"We've had a few watersheds recently," pointed out Hussain, "where England have chopped and changed and brought young players in. What we have to do is balance that change when its appropriate. For instance I would be very wary of discarding a player of Alec Stewart's quality.

"Not many realise quite what Alec has been through both physically and mentally these last few years. He is a fighter and I know he'll turn the disappointments of the last few days to his advantage. Having him in the side gives a team umpteen options and whether we open with him or he goes down the order and keeps, he has to be a serious contender."

Where Stewart finds himself will be vital to the balance of the side. Open with him and England require a keeper who can bat in the middle order, a job spec that could be filled by Chris Read, Paul Nixon or Rob Turner. If Nixon is the grittier of the three with the bat he is the worst gloveman, particularly when standing up. If Stewart is happy to take the gloves and bat at six then an opener, probably either Darren Maddy or Michael Vaughan, who captained England A last winter, will probably get the nod to partner Mark Butcher.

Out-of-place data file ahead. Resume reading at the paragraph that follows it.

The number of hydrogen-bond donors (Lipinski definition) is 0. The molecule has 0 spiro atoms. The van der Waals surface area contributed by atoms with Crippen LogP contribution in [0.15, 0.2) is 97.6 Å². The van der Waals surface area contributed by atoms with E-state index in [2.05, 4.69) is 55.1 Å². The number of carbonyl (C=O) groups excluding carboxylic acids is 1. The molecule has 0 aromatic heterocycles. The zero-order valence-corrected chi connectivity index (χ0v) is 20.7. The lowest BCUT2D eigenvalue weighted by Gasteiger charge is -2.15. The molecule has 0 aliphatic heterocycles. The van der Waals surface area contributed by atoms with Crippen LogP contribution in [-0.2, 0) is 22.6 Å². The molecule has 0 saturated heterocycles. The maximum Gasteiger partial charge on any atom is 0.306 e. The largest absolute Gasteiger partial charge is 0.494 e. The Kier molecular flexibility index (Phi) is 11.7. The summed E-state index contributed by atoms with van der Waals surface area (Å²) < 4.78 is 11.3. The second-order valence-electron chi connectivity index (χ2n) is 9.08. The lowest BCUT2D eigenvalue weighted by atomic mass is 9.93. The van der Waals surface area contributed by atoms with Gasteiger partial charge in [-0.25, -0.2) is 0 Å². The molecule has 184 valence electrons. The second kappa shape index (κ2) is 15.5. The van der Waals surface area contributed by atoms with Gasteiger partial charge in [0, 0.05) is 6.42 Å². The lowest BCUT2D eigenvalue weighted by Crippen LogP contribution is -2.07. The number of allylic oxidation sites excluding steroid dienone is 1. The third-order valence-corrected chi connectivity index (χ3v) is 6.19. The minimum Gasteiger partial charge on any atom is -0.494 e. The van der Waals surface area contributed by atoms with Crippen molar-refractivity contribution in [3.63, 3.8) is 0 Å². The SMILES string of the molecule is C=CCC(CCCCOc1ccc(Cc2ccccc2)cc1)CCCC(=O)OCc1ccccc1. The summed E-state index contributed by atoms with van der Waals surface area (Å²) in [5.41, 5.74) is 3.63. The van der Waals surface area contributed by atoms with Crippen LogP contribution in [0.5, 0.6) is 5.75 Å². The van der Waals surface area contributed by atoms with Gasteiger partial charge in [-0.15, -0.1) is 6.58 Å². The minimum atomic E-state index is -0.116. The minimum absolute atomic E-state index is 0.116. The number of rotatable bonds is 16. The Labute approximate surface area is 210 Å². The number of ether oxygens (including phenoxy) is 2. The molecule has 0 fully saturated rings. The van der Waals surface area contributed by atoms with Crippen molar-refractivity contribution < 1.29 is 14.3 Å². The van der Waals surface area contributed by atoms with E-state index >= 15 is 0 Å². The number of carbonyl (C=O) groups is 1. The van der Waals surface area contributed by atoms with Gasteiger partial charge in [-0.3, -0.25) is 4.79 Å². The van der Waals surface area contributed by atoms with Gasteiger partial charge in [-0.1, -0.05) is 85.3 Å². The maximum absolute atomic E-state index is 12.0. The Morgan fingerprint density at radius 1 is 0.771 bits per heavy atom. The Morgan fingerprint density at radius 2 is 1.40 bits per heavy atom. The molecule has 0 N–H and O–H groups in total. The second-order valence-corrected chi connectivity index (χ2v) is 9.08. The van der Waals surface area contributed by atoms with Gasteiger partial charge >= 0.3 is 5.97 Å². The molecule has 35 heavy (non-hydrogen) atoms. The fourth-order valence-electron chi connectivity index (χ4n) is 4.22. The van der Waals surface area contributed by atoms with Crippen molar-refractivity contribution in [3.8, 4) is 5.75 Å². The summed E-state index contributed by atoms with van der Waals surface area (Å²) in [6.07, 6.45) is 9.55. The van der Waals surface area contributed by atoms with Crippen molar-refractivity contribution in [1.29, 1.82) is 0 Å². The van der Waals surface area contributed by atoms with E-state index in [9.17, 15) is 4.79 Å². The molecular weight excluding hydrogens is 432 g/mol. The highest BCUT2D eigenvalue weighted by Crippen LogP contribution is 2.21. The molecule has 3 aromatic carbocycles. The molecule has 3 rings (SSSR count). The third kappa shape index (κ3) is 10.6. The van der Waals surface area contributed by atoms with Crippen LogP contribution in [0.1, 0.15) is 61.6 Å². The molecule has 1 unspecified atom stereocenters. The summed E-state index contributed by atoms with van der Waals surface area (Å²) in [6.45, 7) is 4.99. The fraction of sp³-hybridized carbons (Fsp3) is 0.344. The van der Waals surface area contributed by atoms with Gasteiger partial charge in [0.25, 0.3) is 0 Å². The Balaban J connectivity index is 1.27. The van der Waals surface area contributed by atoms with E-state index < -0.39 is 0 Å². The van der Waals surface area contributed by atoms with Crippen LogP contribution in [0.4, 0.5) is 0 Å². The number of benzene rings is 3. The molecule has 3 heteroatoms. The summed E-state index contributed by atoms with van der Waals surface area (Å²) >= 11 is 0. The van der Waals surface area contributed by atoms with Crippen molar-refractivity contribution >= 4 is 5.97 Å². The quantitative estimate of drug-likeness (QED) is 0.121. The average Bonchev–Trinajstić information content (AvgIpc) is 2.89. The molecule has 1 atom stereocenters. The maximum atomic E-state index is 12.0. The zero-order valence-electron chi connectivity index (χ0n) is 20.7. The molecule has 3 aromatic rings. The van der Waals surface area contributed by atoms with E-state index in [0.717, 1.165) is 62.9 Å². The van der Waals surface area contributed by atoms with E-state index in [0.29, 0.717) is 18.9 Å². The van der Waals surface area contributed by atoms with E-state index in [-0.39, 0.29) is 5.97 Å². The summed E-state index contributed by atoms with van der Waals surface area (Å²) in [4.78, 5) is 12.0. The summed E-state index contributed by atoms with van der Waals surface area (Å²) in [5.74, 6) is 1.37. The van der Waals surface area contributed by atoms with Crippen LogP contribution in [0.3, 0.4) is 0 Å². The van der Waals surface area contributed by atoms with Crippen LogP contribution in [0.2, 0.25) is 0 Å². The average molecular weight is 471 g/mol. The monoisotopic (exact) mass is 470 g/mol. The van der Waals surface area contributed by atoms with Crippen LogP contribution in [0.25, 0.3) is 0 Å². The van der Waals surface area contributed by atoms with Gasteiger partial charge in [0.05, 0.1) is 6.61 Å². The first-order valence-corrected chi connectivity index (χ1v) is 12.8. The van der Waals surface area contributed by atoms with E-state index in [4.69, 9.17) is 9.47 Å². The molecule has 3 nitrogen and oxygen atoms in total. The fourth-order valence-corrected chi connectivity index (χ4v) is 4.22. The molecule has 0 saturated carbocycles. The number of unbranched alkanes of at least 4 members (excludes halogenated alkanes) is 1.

With a middle order of Hussain, Graham Thorpe and Mark Ramprakash, there is room for an all-rounder, particularly if Stewart keeps wicket. The main contenders are Andrew Flintoff and Gavin Hamilton, depending on whether the emphasis lies with bat or ball. If it is the latter then Hamilton could well find himself a fully fledged Sassenach, two weeks after playing in the World Cup for Scotland.

Considering spin has been something of a luxury at Edgbaston in recent years, only one, Phil Tufnell, will be probably be chosen, though even he may be discarded come the day for another seamer. Peter Such bowled well in Australia and let no one down but the feeling is that England's one true match-winner among the slow men remains the Middlesex left-armer.

The pace bowling department is another matter and despite Gough's absence the cup is brimming full with worthy contenders. Providing Chris Silverwood's recent niggles have cleared up, he along with Caddick, Alan Mullally, Alex Tudor and Dean Headley will all come under close scrutiny when the selectors gather tonight. If Headley's form has been patchy, Tudor's 38 first-class wickets makes him the current race leader. As Hussain is only too aware, getting his players to replicate that kind of form in the Test arena is just one of the many tasks an England captain must perform.

ENGLAND (Possible squad v New Zealand, first Test, Edgbaston, 1 July): N Hussain (Essex, capt), M A Butcher (Surrey), A J Stewart (Surrey), G P Thorpe (Surrey), M R Ramprakash (Middlesex), G M Hamilton (Yorkshire), C M W Read (Nottinghamshire, wkt), A J Tudor (Surrey), A R Caddick (Somerset), A D Mullally (Leicestershire), P C R Tufnell (Middlesex), D W Headley (Kent).